SOCI 2013 vocabulary and key notes from SOC textbook and Dr. Lori Holyfield's lecture

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Capitalists The ruling elite who own the means of producing wealth  
Petit Bourgeoisie Small business owners and owner workers who still have their own means of production but might end up in the proletariat because they are driven out by competition or their businesses fail  
Proletariat masses of workers who depend on wages to survive, who have few resources, and who make up the working class  
Auguste Comte (1798-1857) Functional Theorist who coined the term 'sociology'  
Harriet Martineau (1802-1876) English author and feminist who translated and condensed Comte's work and emphasized the importance of systematic data collection and an objective analysis of records; she published the first methodological text for sociology.  
Émile Durkheim (1858-1917) French sociologist and writer who agreed with Comte that societies are charactrized by unity and cohesion because of their members' common interests and attitudes  
Social facts aspects of social life, external to the individual, that can be measured  
Social Solidarity Social cohesiveness and harmony  
Division of labor an interdependence of different tasks and occupations, characteristic of industrialized societies, that produce social unity and facilitate change  
Capitalism an economic system in which the ownership of the means of production - like land, factories, large sums of money, and machines - is in private hands.  
Industrial Revolution began in 1780 and spread throughout Western Europe and the US during the 19th century.  
Karl Marx (1818-1883) German social philosopher who is often described as the most influential social scientist who ever lived. He tried to explain the changes in society during the Industrial Revolution  
Alienation Feeling of separation from one's group or society  
Max Weber (1864-1920) German sociologist, economist, legal scholar, historian, and politician who rejected the Marxian view that economics was a major factor in explaining society. He focused on social organization, a subjective understanding of behavior, and a value-free sociology.  
Value-free separating one's personal values, opinions, ideology, and beliefs from scientific research  
Jane Addams (1860-1935) Social worker who founded Hull House, one of the first houses in Chicago to serve as a community center for the poor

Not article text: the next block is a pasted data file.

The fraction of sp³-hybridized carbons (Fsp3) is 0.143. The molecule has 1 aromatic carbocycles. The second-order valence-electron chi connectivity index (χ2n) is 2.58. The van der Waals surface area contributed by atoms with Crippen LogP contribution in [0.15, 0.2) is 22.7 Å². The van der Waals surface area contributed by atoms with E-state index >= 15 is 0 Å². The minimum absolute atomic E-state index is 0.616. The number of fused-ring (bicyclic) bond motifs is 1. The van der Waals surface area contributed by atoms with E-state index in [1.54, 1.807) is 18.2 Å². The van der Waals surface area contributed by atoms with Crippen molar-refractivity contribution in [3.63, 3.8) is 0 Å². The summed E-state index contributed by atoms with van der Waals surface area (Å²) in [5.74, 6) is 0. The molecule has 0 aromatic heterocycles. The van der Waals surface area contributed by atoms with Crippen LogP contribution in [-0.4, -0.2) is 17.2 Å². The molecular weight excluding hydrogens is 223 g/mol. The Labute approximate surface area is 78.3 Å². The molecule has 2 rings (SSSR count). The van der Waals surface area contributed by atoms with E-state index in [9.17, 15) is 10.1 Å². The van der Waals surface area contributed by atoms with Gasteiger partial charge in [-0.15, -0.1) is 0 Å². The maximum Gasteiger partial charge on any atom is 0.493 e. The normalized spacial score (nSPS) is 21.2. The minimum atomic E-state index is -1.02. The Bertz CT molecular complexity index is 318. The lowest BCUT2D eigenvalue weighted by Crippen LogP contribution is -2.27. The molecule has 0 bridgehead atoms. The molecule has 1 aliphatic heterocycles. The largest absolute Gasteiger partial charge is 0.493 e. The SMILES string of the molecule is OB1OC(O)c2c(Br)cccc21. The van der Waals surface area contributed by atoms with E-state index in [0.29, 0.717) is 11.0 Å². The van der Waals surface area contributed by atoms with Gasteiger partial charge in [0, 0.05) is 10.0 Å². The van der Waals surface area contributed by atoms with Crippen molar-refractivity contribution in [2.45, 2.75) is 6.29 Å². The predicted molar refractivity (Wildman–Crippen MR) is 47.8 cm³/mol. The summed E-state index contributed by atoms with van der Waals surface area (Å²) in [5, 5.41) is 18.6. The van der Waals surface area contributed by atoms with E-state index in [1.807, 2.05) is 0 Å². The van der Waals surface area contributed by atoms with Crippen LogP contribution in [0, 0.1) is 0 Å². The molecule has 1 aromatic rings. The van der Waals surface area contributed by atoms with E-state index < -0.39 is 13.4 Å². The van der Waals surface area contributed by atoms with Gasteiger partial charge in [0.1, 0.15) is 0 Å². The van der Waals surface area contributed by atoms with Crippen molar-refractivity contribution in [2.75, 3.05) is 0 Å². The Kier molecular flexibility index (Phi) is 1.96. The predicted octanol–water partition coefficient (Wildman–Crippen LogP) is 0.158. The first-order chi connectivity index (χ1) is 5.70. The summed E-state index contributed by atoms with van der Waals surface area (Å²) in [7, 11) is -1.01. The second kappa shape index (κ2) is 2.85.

W.E.B. Du Bois (1868-1963) Prominent black sociologist, writer, editor, social reformer, and passionate orator. First African American to receive a Ph.D. from Harvard. Helped found the NAACP.  
Functionalism an approach that maintains that society is a complex system of interdependent parts that work together to ensure a society's survival. Famous Functionalists were Comte and Parsons.  
Dysfunctional social patterns that have a negative impact on a group or society  
Manifest Functions Functions that are intended and recognized; they are present and clearly evident.  
Latent Functions Functions that are unintended and unrecognized' they are present but not immediately obvious.  
Conflict Theory approach that examines the ways in which groups disagree, struggle over power, and compete for scarce resources (such as property, wealth, and prestige). Famous Conflict Theorists are Weber and Marx.  
Correlation The relationship between variables  
Causation The things which cause the dependent variable  
Independent variable Social phenomenon that causes another phenomenon  
Dependent variable that which is caused by the independent variable.  
Operationalization defining what a variable is  
Symbolic Interactionism A micro-level perspective that looks at individuals' everyday behavior through the communication of knowledge, ideas, beliefs, and attitudes. G.H. Mead founded this.  
Validity (accuracy) Did I study what I said I was going to study?  
Reliability (consistent) Will the answer always be the same? Can we generalize from this? Is it replicable? (similar results)  
Culture Learned set of beliefs, values, and norms  

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